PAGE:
Mechanisms for care in times of trauma
Print artist The Fandangoe Kid met with Dr Martin O'Brien as part of a new public research programme from Something to Aim For, who work at the intersection of the arts, learning, health, and wellbeing sectors to provide advocacy and capacity building for artists at the margins of mainstream culture, the creative industries, and wider society.
The Fandagoe Kid is a London based print artist who makes large-scale narrative driven pieces for the public realm. Her work seeks to smash taboos around complex subject matters such as loss, trauma release, mental health and gender constructs.
The artist has created work for a wide range of purposes, most recently with her ‘Staircase of Dreams’ for London Design Festival 2020, working with young people to develop a collective narrative on daily activism.
During the lockdown, The Fandangoe Kid redesigned nurse’s scrubs for Marie Curie x NHS working with a palliative care nurse via Zoom to develop the uniform, celebrating International Year of the Nurse, 2020. The artist’s work was shot for a feature about grief and mental health for Channel 4, looking at the importance of her practice in 2020.
The Fandangoe Kid has recently completed a large scale mural for YouTube for World Mental Health Day 2020, alongside a large scale digital piece for Sadiq Khan’s charity Thrive, looking at resilience.
Last year she installed a 14 metre pillar for University of the Arts London’s 120th year anniversary and a large-scale permanent piece of public art at the Southbank Centre for the charity CALM.
For World Mental Health Day 2019, she installed an 80 metre floor narrative at City Hall for the Mayor of London’s charity Thrive, addressing the connection between movement and mental health. Additionally, she screened her film Into Your Light, directed with Tara Darby, at Tate Modern and on the Manhattan Bridge, looking at dancing as a tool for survival following great personal loss.
Much of the artist’s work is driven by navigating her own story, following the loss of many individuals in her family back in 2011, her practice being largely underpinned by the will to create a platform for open dialogue around the still taboo subject of grief.
She has worked with young people in Hackney and inner- city London for over a decade, her remit being to encourage young people from all backgrounds to know themselves better through their creative practice.
Her capsule clothing collection label has featured in Vogue Italia and been worn at the BAFTAs and sold out her show at Ace NYC. She now makes to order and all pieces can be viewed in her online shop.
Martin O’Brien is an artist, thinker, and zombie. He works across performance, writing and video art in order to examine what it means to be born with a life shortening disease. His writing also reflects on the experience of illness and the ways in which other artists have addressed it. A book of writings about Martin, Survival of the Sickest: The Art of Martin O'Brien was published in 2018 by the Live Art Development Agency. His performance work has been shown throughout the UK, Europe, US, and Canada. His writing has been published in books and journals on performance, art, and the medical humanities. Martin is currently lecturer in Performance at Queen Mary University of London.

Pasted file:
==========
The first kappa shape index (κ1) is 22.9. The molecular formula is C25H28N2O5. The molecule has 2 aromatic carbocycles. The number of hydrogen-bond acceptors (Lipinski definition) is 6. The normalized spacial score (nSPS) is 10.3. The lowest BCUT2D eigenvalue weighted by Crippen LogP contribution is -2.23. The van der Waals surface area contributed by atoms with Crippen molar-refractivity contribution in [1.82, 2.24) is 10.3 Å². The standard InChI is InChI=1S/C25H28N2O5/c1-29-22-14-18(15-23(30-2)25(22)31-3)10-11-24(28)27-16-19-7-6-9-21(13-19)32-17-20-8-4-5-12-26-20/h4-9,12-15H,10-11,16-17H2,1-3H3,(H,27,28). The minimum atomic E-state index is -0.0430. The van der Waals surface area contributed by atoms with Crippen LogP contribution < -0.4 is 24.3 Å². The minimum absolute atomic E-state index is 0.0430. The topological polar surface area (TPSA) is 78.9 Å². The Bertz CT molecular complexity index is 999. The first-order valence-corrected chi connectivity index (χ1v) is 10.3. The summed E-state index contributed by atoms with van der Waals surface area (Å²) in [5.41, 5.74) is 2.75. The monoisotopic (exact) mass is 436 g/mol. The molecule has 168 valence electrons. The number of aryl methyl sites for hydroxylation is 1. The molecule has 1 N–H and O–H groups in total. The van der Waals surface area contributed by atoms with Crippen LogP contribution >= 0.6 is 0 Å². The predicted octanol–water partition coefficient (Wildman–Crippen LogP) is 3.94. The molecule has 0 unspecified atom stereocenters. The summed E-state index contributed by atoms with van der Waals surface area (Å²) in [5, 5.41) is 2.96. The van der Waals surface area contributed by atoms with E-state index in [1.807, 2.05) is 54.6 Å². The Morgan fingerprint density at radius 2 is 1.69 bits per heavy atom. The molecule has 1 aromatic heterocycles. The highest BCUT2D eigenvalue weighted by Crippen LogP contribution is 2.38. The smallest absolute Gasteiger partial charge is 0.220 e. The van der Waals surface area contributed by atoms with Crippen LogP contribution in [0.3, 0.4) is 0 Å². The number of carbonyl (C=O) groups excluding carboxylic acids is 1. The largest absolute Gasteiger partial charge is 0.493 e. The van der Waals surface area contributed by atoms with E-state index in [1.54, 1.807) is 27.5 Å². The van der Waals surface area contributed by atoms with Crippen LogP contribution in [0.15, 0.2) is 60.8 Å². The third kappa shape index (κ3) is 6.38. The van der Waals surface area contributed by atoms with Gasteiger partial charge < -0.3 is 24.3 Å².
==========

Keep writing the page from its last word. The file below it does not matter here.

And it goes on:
introductions: working with grief, mental health and ideas of sickness
on strong reactions to practice
I am interested in how images can physiologically affect some people - I'm never invested that much in people's reactions but I do make work for people - it doesn't just exist for me, to deal with my own stuff. It's about people coming together, that feels absolutely central to my practice. That's the politic of it.
My practice is coming from a lived personal experience that is evolving as time goes on, shaped by engaging with the public. Each installation evolves how I deal with grief.
do you conceive of your work as a collaboration with the public?
Really using the body as a vehicle for shifting pain, and doing something different with it - it's not necessarily getting rid of it - pain recycles itself differently and shifts and changes on any given day.
on living trauma alongside sudden trauma
we are all living in zombie time
Every hour on the hour I did a different action... it felt like that was about legacy. I've got to be doing this thing, making this thing, and this is the thing that is being left. That's where the zombie comes in: zombie time is where death is different to the way it used to be... during the pandemic, we are all living in zombie time.
The Something to Aim For What Matters To Me series seeks to develop strategies and frameworks for improving health and wellbeing through the arts, built around collaborations between artists, healthcare professionals, institutions, and researchers.
Commissioned by Queen Mary Arts and Culture, the first What Matters To Me events were a series of research presentations, bringing together artists and researchers to discuss the overlapping interests and concerns within their practices. Watch Martin O'Brien and The Fandagoe Kid's full conversation here.